Mediterranean oranges risk ‘yellow dragon’ extinction

Oranges in Europe could be threatened by a disease that has destroyed the majority of crops in Florida

Mediterranean oranges, lemons, and other citrus fruits could be at risk of extinction if a disease that has decimated orange trees in Florida takes hold closer to home.

Known as the “citrus greening”, or “yellow dragon” disease, the illness is spread by an Asian insect that sucks on the tree sap. The problem only becomes apparent when the trees’ leaves begin to go yellow. Then, the fruits become deformed, and the tree dies.

In Florida, one of the USA’s primary orange producing areas, up to 99% of this year’s crop has been affected, with orange production having fallen by 60% between 2005 and 2017, and the price of orange juice doubling to $2,500 (€2,049) per tonne.

Researchers in Europe now say the Mediterranean region could be at similar risk.

Eric Imbert, researcher at Montpellier agricultural centre le Centre de coopération internationale en recherche agronomique pour le développement (CIRAD), told the Agence France-Presse that the illness could cause “a phenomenally fast [negative] impact”.

This could be especially true in areas where fruit trees are grown close to inhabited areas, as the use of pesticides is limited by law.

And, according to figures from specialists FruitTrop, 21% of the oranges, clementines and lemons eaten in the world come from European countries. The same region also controls around 70% of the world’s citrus exports.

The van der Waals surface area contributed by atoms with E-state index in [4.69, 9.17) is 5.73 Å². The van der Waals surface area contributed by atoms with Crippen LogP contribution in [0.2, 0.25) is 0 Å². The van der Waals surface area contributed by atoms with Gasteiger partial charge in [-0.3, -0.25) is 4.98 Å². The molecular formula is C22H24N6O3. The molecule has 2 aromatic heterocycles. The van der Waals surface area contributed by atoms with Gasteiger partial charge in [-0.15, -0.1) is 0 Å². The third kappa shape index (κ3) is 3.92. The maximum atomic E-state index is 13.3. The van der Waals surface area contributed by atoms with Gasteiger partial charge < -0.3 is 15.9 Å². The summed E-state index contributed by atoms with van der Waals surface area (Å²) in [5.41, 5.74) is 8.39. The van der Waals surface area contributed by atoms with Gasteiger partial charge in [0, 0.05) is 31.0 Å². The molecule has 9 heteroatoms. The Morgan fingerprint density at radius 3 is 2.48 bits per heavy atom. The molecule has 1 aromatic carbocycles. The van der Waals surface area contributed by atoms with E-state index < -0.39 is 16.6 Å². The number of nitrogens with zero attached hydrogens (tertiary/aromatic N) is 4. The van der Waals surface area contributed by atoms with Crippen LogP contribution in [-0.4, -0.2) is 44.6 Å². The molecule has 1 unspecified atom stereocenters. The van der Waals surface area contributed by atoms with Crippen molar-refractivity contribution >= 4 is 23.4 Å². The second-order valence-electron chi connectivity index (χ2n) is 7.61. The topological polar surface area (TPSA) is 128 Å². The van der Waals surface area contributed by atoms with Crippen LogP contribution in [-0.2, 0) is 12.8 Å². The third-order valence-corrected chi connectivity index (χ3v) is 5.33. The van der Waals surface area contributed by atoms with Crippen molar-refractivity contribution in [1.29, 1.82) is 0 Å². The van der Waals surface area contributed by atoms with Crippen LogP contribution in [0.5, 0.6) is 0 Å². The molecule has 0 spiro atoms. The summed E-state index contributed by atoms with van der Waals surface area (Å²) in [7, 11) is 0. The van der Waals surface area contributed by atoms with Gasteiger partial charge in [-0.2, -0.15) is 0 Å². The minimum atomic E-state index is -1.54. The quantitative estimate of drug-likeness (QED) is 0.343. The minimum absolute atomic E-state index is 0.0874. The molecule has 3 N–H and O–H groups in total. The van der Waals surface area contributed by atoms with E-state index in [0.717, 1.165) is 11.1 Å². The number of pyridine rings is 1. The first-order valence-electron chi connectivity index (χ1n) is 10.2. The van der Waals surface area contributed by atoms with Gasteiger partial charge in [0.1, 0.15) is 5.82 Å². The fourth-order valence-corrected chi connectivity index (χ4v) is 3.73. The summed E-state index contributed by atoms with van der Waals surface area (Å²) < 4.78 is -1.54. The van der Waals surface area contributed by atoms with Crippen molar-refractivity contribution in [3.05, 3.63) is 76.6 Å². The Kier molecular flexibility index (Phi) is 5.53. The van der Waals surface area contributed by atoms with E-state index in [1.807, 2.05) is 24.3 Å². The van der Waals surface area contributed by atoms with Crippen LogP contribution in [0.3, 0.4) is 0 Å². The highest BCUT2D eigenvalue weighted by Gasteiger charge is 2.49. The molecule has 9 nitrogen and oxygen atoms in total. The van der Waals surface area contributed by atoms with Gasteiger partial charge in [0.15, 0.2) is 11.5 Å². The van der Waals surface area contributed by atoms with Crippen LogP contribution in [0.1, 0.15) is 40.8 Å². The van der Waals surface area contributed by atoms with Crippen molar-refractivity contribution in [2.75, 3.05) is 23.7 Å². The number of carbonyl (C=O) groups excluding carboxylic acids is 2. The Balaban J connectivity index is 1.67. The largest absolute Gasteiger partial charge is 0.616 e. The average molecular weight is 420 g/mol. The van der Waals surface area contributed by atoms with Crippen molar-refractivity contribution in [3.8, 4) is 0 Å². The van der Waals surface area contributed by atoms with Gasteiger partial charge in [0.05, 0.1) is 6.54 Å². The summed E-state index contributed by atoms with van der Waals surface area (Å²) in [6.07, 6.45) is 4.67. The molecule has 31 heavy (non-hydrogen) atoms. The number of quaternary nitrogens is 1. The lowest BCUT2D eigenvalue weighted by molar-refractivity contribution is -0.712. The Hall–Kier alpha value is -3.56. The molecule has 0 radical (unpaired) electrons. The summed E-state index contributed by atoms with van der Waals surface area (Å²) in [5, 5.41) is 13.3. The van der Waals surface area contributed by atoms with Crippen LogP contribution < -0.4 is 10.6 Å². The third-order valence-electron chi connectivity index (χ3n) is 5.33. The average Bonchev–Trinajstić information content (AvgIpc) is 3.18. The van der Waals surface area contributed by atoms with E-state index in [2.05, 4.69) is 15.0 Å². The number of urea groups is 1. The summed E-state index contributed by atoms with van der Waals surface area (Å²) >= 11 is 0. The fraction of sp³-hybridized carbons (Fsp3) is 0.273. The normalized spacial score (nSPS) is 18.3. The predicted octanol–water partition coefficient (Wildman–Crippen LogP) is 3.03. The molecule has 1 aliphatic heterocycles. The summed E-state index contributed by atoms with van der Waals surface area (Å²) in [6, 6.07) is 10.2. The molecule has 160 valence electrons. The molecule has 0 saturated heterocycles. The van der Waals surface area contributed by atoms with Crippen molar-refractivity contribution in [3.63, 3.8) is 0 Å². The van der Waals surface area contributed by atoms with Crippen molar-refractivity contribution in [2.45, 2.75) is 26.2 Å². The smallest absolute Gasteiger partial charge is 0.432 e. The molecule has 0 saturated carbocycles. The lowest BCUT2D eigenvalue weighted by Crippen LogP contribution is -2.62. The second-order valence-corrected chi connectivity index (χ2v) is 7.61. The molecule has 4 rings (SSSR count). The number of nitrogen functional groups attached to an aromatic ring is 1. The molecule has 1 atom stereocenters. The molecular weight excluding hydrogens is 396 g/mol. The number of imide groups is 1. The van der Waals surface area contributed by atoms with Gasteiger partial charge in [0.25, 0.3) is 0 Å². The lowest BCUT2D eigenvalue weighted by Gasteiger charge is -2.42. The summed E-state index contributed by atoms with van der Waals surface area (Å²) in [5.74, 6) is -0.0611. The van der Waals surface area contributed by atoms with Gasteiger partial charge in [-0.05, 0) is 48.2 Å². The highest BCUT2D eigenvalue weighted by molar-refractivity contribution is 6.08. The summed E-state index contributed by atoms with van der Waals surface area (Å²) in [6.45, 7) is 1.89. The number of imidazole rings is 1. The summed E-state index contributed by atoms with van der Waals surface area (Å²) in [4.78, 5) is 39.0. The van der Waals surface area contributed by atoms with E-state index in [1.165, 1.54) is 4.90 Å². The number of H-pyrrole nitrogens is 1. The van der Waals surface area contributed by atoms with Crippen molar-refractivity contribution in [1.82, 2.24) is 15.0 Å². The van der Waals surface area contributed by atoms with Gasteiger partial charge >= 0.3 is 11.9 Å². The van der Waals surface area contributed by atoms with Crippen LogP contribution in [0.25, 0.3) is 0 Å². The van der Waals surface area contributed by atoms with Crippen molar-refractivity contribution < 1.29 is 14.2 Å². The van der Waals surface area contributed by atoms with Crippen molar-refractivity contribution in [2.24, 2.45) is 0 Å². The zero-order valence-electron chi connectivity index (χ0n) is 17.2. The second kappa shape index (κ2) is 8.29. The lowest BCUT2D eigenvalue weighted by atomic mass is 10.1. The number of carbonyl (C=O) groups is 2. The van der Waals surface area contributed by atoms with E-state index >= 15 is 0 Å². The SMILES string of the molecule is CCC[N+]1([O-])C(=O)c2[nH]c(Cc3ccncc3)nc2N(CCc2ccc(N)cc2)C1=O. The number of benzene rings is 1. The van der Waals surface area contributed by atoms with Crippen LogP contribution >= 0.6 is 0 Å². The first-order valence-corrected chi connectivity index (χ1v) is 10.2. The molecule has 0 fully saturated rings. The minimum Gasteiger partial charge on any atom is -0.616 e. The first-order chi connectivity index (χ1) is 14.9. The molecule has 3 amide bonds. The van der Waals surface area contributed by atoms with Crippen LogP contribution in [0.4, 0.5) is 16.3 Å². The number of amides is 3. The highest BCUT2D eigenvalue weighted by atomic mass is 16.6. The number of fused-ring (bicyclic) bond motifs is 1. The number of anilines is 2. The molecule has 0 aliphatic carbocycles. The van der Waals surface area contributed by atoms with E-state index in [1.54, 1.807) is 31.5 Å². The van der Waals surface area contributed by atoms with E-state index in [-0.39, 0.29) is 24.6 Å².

Mr Imbert said: “Without wanting to cause panic, if we do not do anything to prevent this, we could have a major catastrophe, seeing prices double or triple” for products such as orange juice and citrus fruits.

He added: “We have been trying to raise the alarm for years, especially when it comes to European authorities, but sometimes it feels like we are shouting into a void.”

The disease is difficult to study - and to find a cure - as it cannot be created in a laboratory, say researchers. So far, no miracle cure to the problem has been found, except in places with high altitude.

In La Réunion, the French island in the Indian Ocean - which was also affected - fruit tree farmers were able to deal with the problem by simply unearthing their trees, and replanting them at a much higher altitude, where the Asian insects carrying the disease were unable to survive.

In the absence of any such solutions in Europe, Mr Imbert said: “We are not immune to a similar phenomenon [to the disaster in Florida] on the small fresh citrus fruit market in the Mediterranean.”

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